Accomplices in Killing the Center

If you want to see vivid proof of the collapse of the center in American politics you don’t have to look any further than the ballots the small percentage of us filled out for the election that took place yesterday. Traces of this destruction were not to be found in the names of the candidates, however. Because it was a primary election and voters indicated beforehand whether they wanted to fill out a Republican or Democratic ballot, many of the names were familiar from a party affiliation while some weren’t. But there was no evidence in any of the names that any candidate was lacking in the ability to deal with the complexities of real life.

Not so in other parts of the ballot. It was in making that choice of Republican or Democrat that one was also directed to vote Yes or No on a particular slate of propositions that the parties were each putting forth for the approval or disapproval of their voters.

The returns from these are shocking in what they reveal. Each of the propositions on the Democratic slate passed by margins typically of 97% to 3%. Some of the Republican margins of approval were less stark, but only by comparison.   Here, too, one found returns on the order of 96% to 4%, making the occasional 87%-13% look like a nail-biter. Of all the propositions proffered to Democrats for their approval, none received less than 92% support. There was even a 99% support for one, a number that I don’t think I’ve ever seen on a ballot that didn’t have Saddam Hussein’s name listed as a candidate. Republican opposition never rose above 35% and that only once. Most opposition was in the single digits.

What’s immediately evident here is the skill with which the drafters of these propositions know their audience and can manipulate the responses they want to receive from voters.

What’s marginally less evident—but not by much—is that on both sides this is a perfect example of political positions being crafted to avoid nuance, subtlety and complexity, to avoid voters thinking about their responses and cement in them a surety of purpose and righteousness. I know this is the case from the Republican propositions I saw; the numbers of approval for the Democrat ones indicate that for those it was even more so, which is something I couldn’t have imagined while I stood at the voting machine, reading the Republican offerings, dumbfounded. Each had the vacuous clarity of “Should bad people be punished when they do bad things?” or “Should the state keep people safe?” I’ve never been as egregiously insulted in a voting booth.

The real issues weren’t these of course; they referred to other more controversial and complex issues that were nevertheless phrased in a way to get the response that would fire up the base, as they say.   There were 12 propositions on the Democrat side and 11 on the Republican side, and it’s hard to believe that you’d ever get such near unanimity on a dozen contentious issues from a diverse population if the purpose of the ballot were not to throw complexity overboard and play to everyone’s basest instincts. It is clear that neither party wants voters thinking deeply about any of the issues. That is to say they want no room on the political spectrum for anything less than unanimity, a desire fitting only if you want people to believe all their political opponents are against things like keeping people safe.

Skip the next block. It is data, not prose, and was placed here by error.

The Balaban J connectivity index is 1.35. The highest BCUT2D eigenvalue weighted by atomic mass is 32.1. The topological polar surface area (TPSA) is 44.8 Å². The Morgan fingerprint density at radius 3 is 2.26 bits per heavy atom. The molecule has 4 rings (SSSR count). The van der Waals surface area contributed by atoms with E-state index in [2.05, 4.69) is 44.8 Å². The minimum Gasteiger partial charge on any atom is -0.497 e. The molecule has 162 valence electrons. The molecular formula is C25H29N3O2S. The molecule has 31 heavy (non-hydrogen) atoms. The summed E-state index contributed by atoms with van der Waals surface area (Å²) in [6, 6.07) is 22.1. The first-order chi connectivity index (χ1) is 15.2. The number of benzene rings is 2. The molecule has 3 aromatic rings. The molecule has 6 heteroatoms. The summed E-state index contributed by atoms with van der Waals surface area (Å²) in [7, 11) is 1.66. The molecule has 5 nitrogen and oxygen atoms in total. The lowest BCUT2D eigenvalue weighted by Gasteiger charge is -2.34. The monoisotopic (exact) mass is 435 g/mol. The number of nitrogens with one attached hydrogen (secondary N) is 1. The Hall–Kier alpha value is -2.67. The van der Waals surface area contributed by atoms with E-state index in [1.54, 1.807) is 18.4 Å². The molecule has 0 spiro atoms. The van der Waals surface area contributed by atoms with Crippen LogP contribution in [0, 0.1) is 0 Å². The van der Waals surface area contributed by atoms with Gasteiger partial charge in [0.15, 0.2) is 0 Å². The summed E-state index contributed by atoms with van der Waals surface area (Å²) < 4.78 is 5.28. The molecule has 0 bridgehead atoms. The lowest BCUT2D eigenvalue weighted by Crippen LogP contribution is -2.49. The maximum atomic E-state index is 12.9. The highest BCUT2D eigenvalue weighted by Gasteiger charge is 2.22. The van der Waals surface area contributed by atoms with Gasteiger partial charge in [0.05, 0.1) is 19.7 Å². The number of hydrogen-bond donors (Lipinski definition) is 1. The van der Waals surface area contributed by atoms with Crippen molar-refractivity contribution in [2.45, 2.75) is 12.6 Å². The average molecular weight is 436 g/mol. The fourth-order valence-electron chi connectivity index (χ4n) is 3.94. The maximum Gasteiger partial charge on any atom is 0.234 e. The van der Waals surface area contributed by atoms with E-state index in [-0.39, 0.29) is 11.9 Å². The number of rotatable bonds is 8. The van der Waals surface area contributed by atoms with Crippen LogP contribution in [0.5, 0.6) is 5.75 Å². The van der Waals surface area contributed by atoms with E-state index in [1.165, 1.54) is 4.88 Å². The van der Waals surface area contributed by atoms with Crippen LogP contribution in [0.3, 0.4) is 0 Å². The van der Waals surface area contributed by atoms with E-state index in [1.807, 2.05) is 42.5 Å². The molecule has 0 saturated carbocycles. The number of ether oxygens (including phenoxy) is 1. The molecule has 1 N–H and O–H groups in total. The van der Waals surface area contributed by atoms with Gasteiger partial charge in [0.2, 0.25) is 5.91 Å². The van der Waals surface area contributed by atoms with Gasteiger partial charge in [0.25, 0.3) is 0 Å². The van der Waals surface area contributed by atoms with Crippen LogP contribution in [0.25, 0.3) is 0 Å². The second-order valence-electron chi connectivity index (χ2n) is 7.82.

On both the right and the left, the purpose was to create polarization and to preclude compromise. This is not how democracy works. This is how totalitarians manipulate their way into power.

(A version of this column appeared in the Dallas Morning News on Thursday, March 8, 2018)

3 thoughts on “Accomplices in Killing the Center

  1. This is a well-written essay by a good friend. Other than “Amen” I am at pains to figure out what to add. Earlier I editorialized in favor of partisanship– but partisanship is not the same as ideology. Political parties are–or are supposed to be–vote building organizations which hold together coalitions of people who often disagree on peripheral issues but agree on fundamentals. And I wish ALL of us could agree on the fundamental that we are committed to country 1ast, party second, and both are important. Dr. Smith and I identify with different parties but we agree that parties exist to represent our best interests, and the ability of parties to fight, logroll, compromise, electioneer, haggle, and otherwise do what they need to do to achieve solutions–solutions which will inevitably require at least a few votes from the other party–are better than vapid ideological slogans that serve only to mobilize “the base” and solicit campaign contributions.
    Keep writing, my friend.
    -Michael A. Smith, Emporia State University

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